The Russo-Ukrainian War of Attrition: How Will It End?

The Russo-Ukrainian War of Attrition: How Will It End?

Wars do not necessarily end with one side militarily defeating the other.


Russian president Vladimir Putin appears to have initially calculated that the Russian invasion of Ukraine which he launched in February 2022 would quickly result in the surrender or even downfall of the Zelenskyy government. This did not happen due to fierce resistance on the part of Ukraine and large-scale Western (especially American) arms transfers to Ukraine. Six months on, the war has become a grinding war of attrition. As Ukrainian president Volodymyr Zelenskyy acknowledged, Russian forces occupy approximately 20 percent of Ukrainian territory. But while Western-backed Ukrainian forces may prevent the Russians from making further advances, Kyiv appears unlikely to be able to push Putin’s forces back over the border into Russia either. Neither side, though, seems ready for a ceasefire, and so the war continues on—perhaps for months or even years.

Eventually, though, wars do come to an end. How might this one do so? It is possible that despite the difficulties it is facing now, Russia will somehow manage to turn things around and achieve its original aim of forcing the surrender or downfall of the Zelenskyy government. On the other hand, Western-backed Ukrainian forces may somehow push the Russians out of much, if not all, of the territory that they previously captured.


Wars, however, do not necessarily end with one side militarily defeating the other. There are other ways that wars of attrition can end, such as internal collapse due to the exigencies of the war (as occurred in Germany at the end of World War I) or neither side being able to prevail over the other after years of fighting and both being willing to accept a ceasefire due to the unacceptably high costs of the war continuing to each (as occurred in the 1980-88 Iran-Iraq War). Indeed, if—as seems likely—neither Russia nor Ukraine can prevail militarily over the other any time soon, the war between them will go on until either one side collapses or each gives up its attempt to defeat the other.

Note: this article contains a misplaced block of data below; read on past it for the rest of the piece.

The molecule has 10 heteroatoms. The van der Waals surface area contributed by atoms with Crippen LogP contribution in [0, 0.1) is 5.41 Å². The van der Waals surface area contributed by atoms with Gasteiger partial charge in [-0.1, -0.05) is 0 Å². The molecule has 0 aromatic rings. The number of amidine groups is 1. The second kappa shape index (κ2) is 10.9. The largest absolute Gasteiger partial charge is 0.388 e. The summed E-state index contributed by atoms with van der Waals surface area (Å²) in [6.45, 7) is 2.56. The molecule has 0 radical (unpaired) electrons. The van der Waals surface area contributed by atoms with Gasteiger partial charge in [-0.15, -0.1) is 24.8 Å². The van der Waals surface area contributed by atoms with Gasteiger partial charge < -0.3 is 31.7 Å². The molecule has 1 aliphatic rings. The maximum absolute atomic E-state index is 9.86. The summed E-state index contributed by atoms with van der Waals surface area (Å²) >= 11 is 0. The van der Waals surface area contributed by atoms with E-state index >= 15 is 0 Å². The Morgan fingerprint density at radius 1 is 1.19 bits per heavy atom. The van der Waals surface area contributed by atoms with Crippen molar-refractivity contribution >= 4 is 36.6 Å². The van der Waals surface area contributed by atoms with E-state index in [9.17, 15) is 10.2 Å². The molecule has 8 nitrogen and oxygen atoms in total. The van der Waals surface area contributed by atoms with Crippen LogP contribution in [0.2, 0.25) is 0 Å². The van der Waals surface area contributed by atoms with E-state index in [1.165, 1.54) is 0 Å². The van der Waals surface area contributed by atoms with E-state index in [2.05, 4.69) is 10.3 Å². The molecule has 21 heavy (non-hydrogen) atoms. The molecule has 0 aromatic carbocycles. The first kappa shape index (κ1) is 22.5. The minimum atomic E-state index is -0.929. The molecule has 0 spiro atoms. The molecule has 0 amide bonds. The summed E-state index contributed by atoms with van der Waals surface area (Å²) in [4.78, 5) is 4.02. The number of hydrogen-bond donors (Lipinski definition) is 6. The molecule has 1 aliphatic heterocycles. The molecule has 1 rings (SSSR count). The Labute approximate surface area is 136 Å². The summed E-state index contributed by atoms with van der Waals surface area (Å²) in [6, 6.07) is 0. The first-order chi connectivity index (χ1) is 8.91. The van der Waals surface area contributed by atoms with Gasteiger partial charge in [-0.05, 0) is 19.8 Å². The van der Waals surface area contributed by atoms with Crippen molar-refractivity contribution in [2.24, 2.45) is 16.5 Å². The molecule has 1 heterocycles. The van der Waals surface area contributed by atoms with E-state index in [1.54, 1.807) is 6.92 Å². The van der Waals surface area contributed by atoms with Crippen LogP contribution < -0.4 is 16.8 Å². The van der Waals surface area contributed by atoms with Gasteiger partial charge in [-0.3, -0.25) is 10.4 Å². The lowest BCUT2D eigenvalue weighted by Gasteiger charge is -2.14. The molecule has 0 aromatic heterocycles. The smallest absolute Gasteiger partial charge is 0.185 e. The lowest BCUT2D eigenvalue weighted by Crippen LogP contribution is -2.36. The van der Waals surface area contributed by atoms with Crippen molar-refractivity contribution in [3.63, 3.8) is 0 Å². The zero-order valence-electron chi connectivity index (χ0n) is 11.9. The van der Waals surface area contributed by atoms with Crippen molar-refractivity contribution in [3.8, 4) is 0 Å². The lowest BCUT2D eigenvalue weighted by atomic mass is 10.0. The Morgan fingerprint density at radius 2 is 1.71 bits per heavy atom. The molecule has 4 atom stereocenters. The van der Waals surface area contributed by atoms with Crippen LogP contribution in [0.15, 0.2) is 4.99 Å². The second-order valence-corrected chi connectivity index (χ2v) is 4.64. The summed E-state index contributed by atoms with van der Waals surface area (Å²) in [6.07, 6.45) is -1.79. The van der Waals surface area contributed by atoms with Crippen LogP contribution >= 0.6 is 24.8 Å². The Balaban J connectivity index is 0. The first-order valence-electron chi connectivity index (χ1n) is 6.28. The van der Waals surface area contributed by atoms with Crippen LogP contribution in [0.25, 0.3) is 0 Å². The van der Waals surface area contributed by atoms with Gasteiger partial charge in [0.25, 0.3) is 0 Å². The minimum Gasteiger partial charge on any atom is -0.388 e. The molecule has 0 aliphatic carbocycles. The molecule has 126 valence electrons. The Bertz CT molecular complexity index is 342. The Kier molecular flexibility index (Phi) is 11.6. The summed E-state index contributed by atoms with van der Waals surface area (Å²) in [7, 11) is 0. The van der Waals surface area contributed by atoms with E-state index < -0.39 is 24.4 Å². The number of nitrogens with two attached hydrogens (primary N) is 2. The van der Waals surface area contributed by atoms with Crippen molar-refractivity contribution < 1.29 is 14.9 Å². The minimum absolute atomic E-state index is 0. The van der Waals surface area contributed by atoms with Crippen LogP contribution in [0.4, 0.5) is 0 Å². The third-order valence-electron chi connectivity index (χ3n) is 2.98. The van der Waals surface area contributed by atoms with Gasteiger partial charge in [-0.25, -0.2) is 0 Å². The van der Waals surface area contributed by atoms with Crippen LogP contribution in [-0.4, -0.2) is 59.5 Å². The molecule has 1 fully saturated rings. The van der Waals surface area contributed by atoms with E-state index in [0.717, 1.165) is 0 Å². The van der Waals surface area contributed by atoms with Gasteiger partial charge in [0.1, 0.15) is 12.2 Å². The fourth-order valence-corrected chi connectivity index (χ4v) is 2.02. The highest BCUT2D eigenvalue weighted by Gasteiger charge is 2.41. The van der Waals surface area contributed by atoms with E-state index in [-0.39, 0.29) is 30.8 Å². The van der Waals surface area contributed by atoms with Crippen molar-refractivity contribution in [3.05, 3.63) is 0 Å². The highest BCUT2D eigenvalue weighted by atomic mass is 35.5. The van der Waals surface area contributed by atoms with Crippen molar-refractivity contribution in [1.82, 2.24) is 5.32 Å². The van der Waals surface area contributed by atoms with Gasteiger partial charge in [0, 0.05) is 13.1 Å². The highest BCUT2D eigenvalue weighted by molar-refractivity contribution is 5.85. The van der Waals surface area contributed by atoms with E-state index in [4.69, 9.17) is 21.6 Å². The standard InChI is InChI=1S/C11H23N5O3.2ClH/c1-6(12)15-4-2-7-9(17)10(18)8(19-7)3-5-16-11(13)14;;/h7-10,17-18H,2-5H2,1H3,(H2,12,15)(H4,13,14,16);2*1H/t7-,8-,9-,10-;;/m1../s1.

How, then, might a war of attrition between Russia and Ukraine lasting months or even years play out? What are each side’s strengths and weaknesses in a long-term conflict which make it more likely to avoid being the loser, even if it cannot triumph as the winner?

As we have seen, Ukrainians have been willing to fight tenaciously in defense of their homeland and have a president who has been willing to lead them in doing so. Although not as large or as powerful as the Russian forces they are fighting against, Ukrainian forces have benefited from large-scale Western (especially American) military assistance enabling them to tie Russian forces down and disrupt their advance. Without this continued supply of Western weapons, though, it is doubtful that Ukrainian forces would be able to prevent Russia from marching across as much of Ukraine as Putin wants even if this incurs high casualties among Russian forces (which Putin seems willing to accept).